Best friends Dave and Julia were determined to never be cliché high school kids—the ones who sit at the same lunch table every day, dissecting the drama from homeroom and plotting their campaigns for prom king and queen. They even wrote their own Never List of everything they vowed they’d never, ever do in high school.
Some of the rules have been easy to follow, like #5, never die your hair a color of the rainbow, or #7, never hook up with a teacher. But Dave has a secret: he’s broken rule #8, never pine silently after someone for the entirety of high school. It’s either that or break rule #10, never date your best friend. Dave has loved Julia for as long as he can remember.
Julia is beautiful, wild and impetuous. So when she suggests they do every Never on the list, Dave is happy to play along. He even dyes his hair an unfortunate shade of green. It starts as a joke, but then a funny thing happens: Dave and Julia discover that by skipping the clichés, they’ve actually been missing out on high school. And maybe even on love.
I am not having good luck with reading! I know I’m not too crazy about contemporaries, but I do love the “best friends fall in love,” or similar type stories. so I thought I would enjoy Never Always Sometimes. Yet it was a slight disappointment. The ending felt cliché for the book, too. How fitting.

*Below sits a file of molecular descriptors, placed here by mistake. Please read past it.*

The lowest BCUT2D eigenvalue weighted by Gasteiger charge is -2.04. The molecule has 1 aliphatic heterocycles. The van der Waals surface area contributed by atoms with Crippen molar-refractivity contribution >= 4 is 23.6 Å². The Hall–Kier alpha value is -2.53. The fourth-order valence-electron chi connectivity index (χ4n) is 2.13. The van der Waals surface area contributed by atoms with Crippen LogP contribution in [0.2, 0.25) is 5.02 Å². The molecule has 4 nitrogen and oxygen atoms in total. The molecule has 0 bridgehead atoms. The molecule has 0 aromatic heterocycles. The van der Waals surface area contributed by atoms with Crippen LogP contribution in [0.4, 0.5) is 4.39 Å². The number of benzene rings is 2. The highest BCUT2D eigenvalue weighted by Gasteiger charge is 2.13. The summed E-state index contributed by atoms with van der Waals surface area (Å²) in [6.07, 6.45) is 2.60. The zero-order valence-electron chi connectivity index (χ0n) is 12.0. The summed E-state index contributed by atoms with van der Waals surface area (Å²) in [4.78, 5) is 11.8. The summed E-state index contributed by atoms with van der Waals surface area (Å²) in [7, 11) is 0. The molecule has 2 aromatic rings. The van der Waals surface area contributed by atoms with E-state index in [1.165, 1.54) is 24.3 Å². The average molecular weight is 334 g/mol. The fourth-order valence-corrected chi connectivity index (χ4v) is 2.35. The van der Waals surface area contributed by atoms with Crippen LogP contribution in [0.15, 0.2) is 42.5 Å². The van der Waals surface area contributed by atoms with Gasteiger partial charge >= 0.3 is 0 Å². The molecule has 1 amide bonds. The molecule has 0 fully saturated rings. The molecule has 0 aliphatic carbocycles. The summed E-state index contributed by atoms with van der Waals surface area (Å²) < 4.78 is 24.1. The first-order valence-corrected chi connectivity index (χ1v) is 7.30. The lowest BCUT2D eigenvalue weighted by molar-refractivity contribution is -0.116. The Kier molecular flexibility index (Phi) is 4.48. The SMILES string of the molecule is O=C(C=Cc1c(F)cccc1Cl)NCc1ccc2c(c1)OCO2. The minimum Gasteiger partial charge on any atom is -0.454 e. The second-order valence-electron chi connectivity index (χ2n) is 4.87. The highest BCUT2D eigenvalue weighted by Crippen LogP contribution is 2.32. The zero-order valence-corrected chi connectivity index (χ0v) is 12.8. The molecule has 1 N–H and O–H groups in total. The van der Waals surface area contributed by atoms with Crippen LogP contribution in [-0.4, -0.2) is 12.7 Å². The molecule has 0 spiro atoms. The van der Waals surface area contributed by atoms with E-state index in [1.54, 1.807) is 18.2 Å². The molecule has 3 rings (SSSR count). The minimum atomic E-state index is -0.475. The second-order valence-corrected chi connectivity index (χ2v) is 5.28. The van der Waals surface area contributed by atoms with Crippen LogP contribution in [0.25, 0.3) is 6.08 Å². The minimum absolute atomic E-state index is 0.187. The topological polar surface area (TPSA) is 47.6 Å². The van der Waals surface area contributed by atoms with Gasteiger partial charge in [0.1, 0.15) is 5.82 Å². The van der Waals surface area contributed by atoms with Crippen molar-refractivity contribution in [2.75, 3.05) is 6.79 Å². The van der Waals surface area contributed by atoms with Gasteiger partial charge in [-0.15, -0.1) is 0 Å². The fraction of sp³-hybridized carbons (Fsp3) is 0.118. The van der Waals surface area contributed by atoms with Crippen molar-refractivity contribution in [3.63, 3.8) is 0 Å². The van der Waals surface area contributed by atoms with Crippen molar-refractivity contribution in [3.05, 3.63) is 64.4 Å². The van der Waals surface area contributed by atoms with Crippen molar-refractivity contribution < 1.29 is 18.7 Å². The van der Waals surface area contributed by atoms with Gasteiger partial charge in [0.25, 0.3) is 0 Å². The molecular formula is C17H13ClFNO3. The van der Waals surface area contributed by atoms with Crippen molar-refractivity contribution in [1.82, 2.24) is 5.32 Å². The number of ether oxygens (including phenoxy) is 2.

I found myself skimming through the chapters. After Dave told Julia about Gretchen, I didn’t even finish the part from David’s perspective. I thought Dave’s love for Julia was sickening – in that way too mushy, borderline Edward from Twilight, kind of way. Sometimes I don’t understand why the guy can’t just say “hey, I really dig you.” I’ve been in high school . . . I don’t remember it being that hard.
Then, Julia only notices how she feels for him when he mentions that he likes Gretchen? How typical! I really liked Julia, though. Despite how she suddenly felt about Dave, she kept it in and the three would hang out and she even helped Dave ask Gretchen to prom (even though they promised they’d go together). Then of course there’s the ending . . .
Once Dave got what he wanted with Julia . . . everything changed. Which left a sour taste in my mouth. Then Julia did what she did, despite everything, and I don’t know if I could’ve done that even if I loved someone the way they supposedly did about each other.
I read a review where it said Julia was a bitch – I really ought to not read reviews before I write my own, but whatever – so I actually kind of agree to some degree. She had her bitchy moments, but it was more of a being straight-forward. There were some questionable acts – especially those with her teacher that were way out there, though. Dave, actually, sounded more like a pushover. Let Julia walk all over him and take advantage of him.
What really gets me about Never Always Sometimes is the ending. I was really hoping for a happily ever after with Dave and Julia. I don’t read any contemporaries anymore where the best friends end up staying together. It always just ends in a platonic best friend love where they try the dating but it doesn’t work out. I want stories where it does work out! 😦